However, according to SF Chronicle reports upon receiving new documents through FOIA requests, Treasure Island’s hazard ranking score was 51.78, “almost double the threshold for Superfund consideration and slightly higher than the score for the Hunters Point Naval Shipyard in the southeast corner of San Francisco, which was named a Superfund site in 1989.”
The potential loss of new Bay Area homes due to media reports of radiation at these two former Naval bases instantly galvanizes public attention. San Franciscans, however, are not informed that Treasure Island’s massive chemical load is as dangerous to human health as radiation. With equal force, but through different pathways, both radiation and chemicals attack and alter human DNA, the building blocks of life.
The Navy’s pretention that caps, foundations and fences permanently protect residents from radiation and chemicals defies science and common sense.
For example, Treasure Islanders have reported to the San Francisco Bay View newspaper that they developed liver cancer on the island.
A National Research Council committee found that ionizing radiation can cause liver cancer. Neutrinos are particles formed by radioactive decay that can easily pass through the earth. Gamma rays require concrete, lead or steel to be stopped. Most forms of radiation persist for thousands of years.
The polychlorinated biphenyl (PCB) chemical group is also suspect for liver cancer, according to Environmental Protection Agency studies. Chemicals such as PCBs readily wash around in groundwater, where they are easily picked up and moved by human or animal feet.
For 31 years, the Navy has excavated from Treasure Island soil a massive number of toxins from the chemical group polychlorinated biphenyls (PCBs), among which there are about 130 different types.
The Navy’s years-long Halyburton Court Solid Waste Disposal Area (SWDA) cleanup has focused exclusively on PCBs, odorless, clear to yellow oily liquids or solids which were used as transformer, capacitor and electric motor coolants in equipment the Navy incinerated in Site 12 burn pits.
Prolonged exposure to PCBs causes skin rashes, liver damage, reproductive and other harms, all of which have been reported by island residents. PCBs were banned by Congress in 1979.
Not sexy new news
The poisoning of Treasure Island’s residents with an estimated 163+ new radiation removals from toxic sites and under homes is more than sexy new news. As recently as 2018, the Navy totaled its radiation excavations at 1,290. This process has continued over almost eight decades since 1941, when the Navy grabbed the island for a base.
During several wars, hundreds of thousands of sailors were exposed as they cycled on and off Treasure Island. Since homeless San Franciscans were imported in 1999, hundreds more civilian renters have come and gone after living for years with toxins inside their homes and in the soil, water and air all around them.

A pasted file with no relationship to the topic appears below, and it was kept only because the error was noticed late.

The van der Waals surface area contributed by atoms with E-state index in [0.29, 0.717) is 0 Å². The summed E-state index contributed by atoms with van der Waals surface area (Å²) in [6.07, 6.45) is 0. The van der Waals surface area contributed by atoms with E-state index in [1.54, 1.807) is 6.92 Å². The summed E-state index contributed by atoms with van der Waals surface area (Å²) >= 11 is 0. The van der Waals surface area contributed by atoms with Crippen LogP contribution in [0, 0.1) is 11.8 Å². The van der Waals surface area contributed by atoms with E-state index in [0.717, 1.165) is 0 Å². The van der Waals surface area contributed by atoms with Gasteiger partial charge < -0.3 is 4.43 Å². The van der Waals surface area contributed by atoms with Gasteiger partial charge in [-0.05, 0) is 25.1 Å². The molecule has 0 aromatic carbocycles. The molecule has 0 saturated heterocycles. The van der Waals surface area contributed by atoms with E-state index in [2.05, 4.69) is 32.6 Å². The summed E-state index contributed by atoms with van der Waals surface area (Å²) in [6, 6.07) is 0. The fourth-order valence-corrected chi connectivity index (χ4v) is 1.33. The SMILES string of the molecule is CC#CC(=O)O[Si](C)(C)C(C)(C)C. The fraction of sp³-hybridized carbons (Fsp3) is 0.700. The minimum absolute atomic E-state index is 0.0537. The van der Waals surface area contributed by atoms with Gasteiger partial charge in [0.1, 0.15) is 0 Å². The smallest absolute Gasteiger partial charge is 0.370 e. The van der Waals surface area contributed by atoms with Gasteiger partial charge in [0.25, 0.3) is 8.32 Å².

Due to media focus on radiation that could endanger potential new home construction at these former naval bases, scant public attention has been directed to the health and welfare of Naval personnel exposed for 58 years and Treasure Island San Franciscans who have been contaminated for two decades.
Navy reassurances that toxic soil disturbed during these removal actions did not endanger renters or workers urged the reader to “Move on. Nothing to see here.” Larsen echoed this mantra, claiming there was “No health risk to residents, workers or the public.”
Why am I writing this ‘worried mother’ series?
I’m writing this series for “worried mother,” who wondered why and by whom toxin signs were posted on her townhouse in July 2019; for Treasure Island mothers like her who comprise the majority of the Treasure Island population (and for smaller numbers of men); for San Franciscans who are the actual owners of the island; and for cogniscenti who understand that events on this decommissioned toxic naval base have national and global implications.
Secondly, the Bay View newspaper presents this series because the Navy has neglected to make the information readily available to residents and because every islander has the right to be fully informed about the radiation, chemicals and heavy metals present in their unit and buried beneath and around their townhouses, in common areas between homes and in nearby solid waste disposal areas.
Part two ended with a question: Was new signage announcing toxins a cruel withdrawal of former guarantees? Was the Navy reversing course and admitting the poisonous truth: Treasure Island is dangerously toxic? By the end of this series, these questions will be answered.